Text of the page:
Raise your hand if you’ve gone through something like this before:
A colleague asks you to interview a candidate for a role in your department. You study the candidate’s résumé and spot a few line items you want to discuss with them. You push a few other meetings around to make room for the interview – not always easy but hey, you know interviews are important. When the time comes, you meet put the candidate through her paces and answer her questions about the company – sometimes putting the best face you can on issues in the organization while still being honest. Once the interview is over, you need to switch gears and get back to your work and all those other meetings and conversations you had to move around. You write up your feedback on the candidate and have a hallway conversation with the manager who asked you, “What did you think of so-and-so?” Days or weeks go by, and you hear whether the candidate got an offer or not and it takes you a few minutes to remember who that person was.
I know plenty of people who would say this describes the majority of their interview experiences once they found themselves on the hiring side of the conversation. If that’s how the scene usually plays out for you, you’re missing out on one of the biggest benefits available to you early in your career.
Learning the Hard Way
I was twenty-three years old the first time I interviewed a candidate for my company, and I didn’t exactly ease into it. I was working at an analytics software startup at the time, and even though we interviewed a lot of smart people this particular candidate’s résumé stood out. After emigrating to the United States as a young man to leave his tumultuous home country, the candidate earned a PhD. in physics at a top U.S. program (full scholarship, natch) before working for a top tier management consultancy and later as a quantitative strategist at a hedge fund. His list of publications in scientific journals ran over a page. Not only had I never interviewed someone before, but nearly all of the résumés I’d seen to that point were of my contemporaries, which made them all fairly similar to my own thin one. It was probably the first time I’d seen a dozen years’ worth of high achievement spelled out that way, and I was sufficiently impressed.
I don’t remember what I asked him during the interview, but it’s safe to say he plowed through my questions with ease and generally blew me away. Later, I had this conversation with the CEO, who was also my boss at the time:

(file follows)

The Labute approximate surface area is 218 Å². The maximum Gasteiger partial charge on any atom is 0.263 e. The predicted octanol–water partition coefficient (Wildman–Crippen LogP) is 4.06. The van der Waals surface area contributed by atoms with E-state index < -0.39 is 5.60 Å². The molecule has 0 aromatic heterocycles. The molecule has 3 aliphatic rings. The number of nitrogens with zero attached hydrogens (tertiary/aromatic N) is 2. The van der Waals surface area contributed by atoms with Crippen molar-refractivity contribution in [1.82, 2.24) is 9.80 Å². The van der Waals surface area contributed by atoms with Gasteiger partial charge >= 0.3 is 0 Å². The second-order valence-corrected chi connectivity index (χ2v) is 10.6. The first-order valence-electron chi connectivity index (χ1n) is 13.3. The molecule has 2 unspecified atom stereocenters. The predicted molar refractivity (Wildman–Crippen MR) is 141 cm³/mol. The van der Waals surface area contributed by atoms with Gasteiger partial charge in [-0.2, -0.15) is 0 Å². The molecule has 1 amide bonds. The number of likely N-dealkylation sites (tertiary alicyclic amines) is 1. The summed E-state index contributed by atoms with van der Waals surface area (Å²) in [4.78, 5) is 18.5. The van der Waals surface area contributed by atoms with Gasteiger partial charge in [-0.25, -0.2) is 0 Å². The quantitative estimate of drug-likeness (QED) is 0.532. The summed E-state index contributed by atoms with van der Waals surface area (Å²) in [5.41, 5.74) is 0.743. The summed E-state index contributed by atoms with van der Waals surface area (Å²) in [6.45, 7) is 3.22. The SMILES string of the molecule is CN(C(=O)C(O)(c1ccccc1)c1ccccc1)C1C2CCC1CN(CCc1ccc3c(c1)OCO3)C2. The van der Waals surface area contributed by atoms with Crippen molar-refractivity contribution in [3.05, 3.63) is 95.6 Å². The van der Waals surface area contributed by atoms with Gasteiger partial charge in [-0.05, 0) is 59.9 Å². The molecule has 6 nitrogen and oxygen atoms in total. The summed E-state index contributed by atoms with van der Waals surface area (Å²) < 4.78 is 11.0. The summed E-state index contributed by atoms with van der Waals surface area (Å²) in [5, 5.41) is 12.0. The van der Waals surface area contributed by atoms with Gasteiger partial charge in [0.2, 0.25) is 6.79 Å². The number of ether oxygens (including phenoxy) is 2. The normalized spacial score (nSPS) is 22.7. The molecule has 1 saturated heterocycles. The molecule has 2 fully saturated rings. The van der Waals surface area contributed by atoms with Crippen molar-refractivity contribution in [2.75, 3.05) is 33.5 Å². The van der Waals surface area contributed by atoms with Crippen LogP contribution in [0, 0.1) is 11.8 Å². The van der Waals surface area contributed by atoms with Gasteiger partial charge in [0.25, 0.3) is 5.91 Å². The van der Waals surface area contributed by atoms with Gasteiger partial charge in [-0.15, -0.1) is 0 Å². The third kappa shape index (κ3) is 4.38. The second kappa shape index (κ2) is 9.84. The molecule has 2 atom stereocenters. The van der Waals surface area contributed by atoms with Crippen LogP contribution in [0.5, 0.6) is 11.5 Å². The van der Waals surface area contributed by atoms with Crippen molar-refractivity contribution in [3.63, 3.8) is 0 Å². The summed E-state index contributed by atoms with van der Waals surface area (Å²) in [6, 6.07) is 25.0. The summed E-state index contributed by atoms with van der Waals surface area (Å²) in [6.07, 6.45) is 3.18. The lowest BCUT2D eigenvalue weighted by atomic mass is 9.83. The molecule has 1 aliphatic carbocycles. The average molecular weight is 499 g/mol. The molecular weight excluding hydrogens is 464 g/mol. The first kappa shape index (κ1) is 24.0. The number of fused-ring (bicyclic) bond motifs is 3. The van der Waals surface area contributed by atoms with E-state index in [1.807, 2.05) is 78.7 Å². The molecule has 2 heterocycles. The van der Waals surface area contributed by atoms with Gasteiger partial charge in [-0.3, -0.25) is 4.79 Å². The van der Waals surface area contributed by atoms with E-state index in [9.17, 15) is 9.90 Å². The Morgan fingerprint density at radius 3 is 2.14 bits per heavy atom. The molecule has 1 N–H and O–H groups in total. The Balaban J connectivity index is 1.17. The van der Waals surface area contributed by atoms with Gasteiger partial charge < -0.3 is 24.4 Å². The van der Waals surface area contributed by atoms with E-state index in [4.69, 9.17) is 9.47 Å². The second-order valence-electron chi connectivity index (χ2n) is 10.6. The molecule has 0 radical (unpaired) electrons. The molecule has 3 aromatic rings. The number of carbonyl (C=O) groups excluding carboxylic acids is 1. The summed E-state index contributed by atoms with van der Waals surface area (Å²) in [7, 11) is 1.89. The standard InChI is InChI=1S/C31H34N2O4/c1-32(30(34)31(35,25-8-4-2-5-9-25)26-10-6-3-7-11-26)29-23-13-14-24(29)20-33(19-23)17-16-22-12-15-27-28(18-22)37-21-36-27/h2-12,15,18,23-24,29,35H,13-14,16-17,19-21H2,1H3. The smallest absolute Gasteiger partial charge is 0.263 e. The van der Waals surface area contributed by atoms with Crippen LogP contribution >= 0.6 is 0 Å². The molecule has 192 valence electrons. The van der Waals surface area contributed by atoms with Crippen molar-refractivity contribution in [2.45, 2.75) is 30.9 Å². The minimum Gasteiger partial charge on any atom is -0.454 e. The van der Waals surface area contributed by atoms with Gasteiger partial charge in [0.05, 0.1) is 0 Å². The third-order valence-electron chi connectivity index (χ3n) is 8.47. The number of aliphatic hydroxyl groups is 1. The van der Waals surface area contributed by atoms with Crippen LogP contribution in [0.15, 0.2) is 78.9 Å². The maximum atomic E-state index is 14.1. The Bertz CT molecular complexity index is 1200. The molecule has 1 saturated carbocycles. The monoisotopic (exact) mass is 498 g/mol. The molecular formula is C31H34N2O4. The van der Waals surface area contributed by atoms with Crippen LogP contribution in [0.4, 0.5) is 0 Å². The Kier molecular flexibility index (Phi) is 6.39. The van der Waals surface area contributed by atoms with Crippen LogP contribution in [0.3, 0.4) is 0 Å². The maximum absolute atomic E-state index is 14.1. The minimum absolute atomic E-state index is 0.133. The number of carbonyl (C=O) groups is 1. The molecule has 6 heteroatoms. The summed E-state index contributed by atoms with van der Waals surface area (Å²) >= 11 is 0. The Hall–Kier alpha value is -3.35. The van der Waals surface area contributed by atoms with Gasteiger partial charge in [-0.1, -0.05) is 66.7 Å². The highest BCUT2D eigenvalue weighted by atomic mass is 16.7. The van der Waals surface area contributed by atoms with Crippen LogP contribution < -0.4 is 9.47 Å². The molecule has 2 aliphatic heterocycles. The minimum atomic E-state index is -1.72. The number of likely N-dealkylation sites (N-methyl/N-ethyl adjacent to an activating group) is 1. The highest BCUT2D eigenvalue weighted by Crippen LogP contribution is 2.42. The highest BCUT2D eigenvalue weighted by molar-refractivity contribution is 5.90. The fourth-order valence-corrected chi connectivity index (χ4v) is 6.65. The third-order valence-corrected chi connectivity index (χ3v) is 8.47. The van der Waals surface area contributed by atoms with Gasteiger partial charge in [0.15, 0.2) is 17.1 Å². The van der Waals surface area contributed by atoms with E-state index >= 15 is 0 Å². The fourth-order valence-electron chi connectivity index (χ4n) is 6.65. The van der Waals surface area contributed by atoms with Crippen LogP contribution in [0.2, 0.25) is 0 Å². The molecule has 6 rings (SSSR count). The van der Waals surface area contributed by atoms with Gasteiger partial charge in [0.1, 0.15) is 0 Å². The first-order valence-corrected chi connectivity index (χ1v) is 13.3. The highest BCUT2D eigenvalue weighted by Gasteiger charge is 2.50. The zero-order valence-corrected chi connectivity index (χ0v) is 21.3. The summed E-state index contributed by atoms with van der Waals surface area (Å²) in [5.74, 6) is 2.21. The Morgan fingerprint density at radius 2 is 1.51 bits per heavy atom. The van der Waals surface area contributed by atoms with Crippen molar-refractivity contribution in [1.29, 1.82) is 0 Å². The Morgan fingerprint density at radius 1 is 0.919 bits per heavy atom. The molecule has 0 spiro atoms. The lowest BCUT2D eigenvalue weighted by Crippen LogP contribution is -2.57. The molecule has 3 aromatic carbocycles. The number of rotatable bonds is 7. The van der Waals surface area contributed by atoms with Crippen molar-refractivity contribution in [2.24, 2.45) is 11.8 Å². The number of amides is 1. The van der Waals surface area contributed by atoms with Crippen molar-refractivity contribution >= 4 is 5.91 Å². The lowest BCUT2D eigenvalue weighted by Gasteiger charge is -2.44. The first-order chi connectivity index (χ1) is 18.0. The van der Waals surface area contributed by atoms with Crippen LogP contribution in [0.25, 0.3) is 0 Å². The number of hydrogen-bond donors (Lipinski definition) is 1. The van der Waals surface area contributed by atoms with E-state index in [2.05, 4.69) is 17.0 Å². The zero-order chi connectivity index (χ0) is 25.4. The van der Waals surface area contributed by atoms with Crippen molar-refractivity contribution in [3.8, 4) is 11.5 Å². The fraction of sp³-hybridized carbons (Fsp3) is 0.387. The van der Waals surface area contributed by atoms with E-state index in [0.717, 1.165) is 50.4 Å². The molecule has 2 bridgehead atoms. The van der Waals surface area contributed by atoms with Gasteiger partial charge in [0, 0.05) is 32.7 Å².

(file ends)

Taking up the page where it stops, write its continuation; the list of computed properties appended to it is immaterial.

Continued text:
Me: “So, uh, that candidate was awesome.”
My boss: “So we should hire him?”
Me: “I mean…I don’t see how you could go wrong hiring him. He’s super smart.”
My boss: “Really? How do you think he’ll make the company more successful?”
Me: “I’m not sure…but I think he could handle whatever we asked of him.”
My boss: “I think you need to call him back and actually interview him this time.”
I felt like an idiot. I wasn’t prepared to answer the single most important and obvious question: should we hire him or not? I thought I’d done a good job interviewing the guy, but in fact I had answered maybe 25% of the questions I should have. Setting up a second call to ask him the questions I clearly should have covered right away was a bit humbling. If there’s a silver lining to the story, it’s that I eventually ended up working with him for five years and he turned out to be a great colleague. Call it beginner’s luck.
I’ve conducted hundreds and hundreds of interviews in the years since. When I first started managing people and my direct reports began interviewing candidates, I did my best to similarly instill in them the importance of interviewing and how to do it right. I’ve made my share of mistakes, but I was never again unprepared to answer the question of whether or not to hire someone. When the answer was “I don’t know,” I at least knew what I was unsure of and what I wanted to do about it.
I realized something else about the process of interviewing over the years that is no doubt obvious to some but I’ll bet is news to others: the interview process itself can make companies stronger even without hiring a single person. When a group has to decide whether to admit a new candidate for membership or not, it forces the group to ask important questions of itself: What makes us who we are today, and are we happy with that? What qualities must a new person have to not slow us down and possibly make us even better? What do we want to look like as a group in the future? Determining whether to hire someone requires understanding what it really takes to be great in that role. The best groups share a vision for how they want to build a successful culture and organization from the people up. That vision serves as the true north for everyone on the team as new people join. Done right, it is an irreplaceable part of not just building a culture but also of inculcating a philosophy for how to grow with people. Great teams and organizations get better through this process every time they go through it even if they don’t make a hire.